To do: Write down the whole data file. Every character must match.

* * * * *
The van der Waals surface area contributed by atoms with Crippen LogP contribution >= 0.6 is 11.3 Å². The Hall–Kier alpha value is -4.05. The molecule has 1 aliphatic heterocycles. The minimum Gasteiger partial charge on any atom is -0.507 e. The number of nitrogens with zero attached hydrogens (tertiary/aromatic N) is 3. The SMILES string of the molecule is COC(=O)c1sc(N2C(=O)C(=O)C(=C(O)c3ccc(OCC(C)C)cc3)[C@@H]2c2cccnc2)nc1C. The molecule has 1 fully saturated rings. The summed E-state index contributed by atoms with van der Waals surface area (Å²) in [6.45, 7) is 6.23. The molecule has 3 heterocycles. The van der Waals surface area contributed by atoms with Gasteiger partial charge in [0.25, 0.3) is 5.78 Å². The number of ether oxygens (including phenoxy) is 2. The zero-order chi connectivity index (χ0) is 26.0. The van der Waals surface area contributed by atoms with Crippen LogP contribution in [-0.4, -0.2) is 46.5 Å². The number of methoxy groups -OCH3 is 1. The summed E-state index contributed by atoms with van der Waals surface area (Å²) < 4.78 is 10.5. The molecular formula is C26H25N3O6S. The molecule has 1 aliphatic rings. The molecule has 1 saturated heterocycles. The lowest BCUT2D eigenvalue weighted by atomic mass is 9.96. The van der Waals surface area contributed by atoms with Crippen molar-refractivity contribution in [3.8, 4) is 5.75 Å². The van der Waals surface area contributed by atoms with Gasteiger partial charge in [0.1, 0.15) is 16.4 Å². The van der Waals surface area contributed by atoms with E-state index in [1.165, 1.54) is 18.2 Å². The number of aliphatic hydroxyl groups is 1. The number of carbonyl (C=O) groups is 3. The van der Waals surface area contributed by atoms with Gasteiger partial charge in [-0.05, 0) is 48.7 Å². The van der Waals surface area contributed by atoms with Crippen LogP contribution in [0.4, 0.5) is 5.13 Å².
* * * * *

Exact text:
The van der Waals surface area contributed by atoms with Crippen LogP contribution >= 0.6 is 11.3 Å². The Hall–Kier alpha value is -4.05. The molecule has 1 aliphatic heterocycles. The minimum Gasteiger partial charge on any atom is -0.507 e. The number of nitrogens with zero attached hydrogens (tertiary/aromatic N) is 3. The SMILES string of the molecule is COC(=O)c1sc(N2C(=O)C(=O)C(=C(O)c3ccc(OCC(C)C)cc3)[C@@H]2c2cccnc2)nc1C. The molecule has 1 fully saturated rings. The summed E-state index contributed by atoms with van der Waals surface area (Å²) in [6.45, 7) is 6.23. The molecule has 3 heterocycles. The van der Waals surface area contributed by atoms with Gasteiger partial charge in [0.25, 0.3) is 5.78 Å². The number of ether oxygens (including phenoxy) is 2. The zero-order chi connectivity index (χ0) is 26.0. The van der Waals surface area contributed by atoms with Crippen LogP contribution in [-0.4, -0.2) is 46.5 Å². The number of methoxy groups -OCH3 is 1. The summed E-state index contributed by atoms with van der Waals surface area (Å²) < 4.78 is 10.5. The molecular formula is C26H25N3O6S. The molecule has 1 aliphatic rings. The molecule has 1 saturated heterocycles. The lowest BCUT2D eigenvalue weighted by atomic mass is 9.96. The van der Waals surface area contributed by atoms with Crippen molar-refractivity contribution in [3.8, 4) is 5.75 Å². The van der Waals surface area contributed by atoms with Gasteiger partial charge in [0.1, 0.15) is 16.4 Å². The van der Waals surface area contributed by atoms with E-state index in [1.165, 1.54) is 18.2 Å². The number of aliphatic hydroxyl groups is 1. The number of carbonyl (C=O) groups is 3. The van der Waals surface area contributed by atoms with Gasteiger partial charge in [-0.05, 0) is 48.7 Å². The van der Waals surface area contributed by atoms with Crippen LogP contribution in [0.4, 0.5) is 5.13 Å².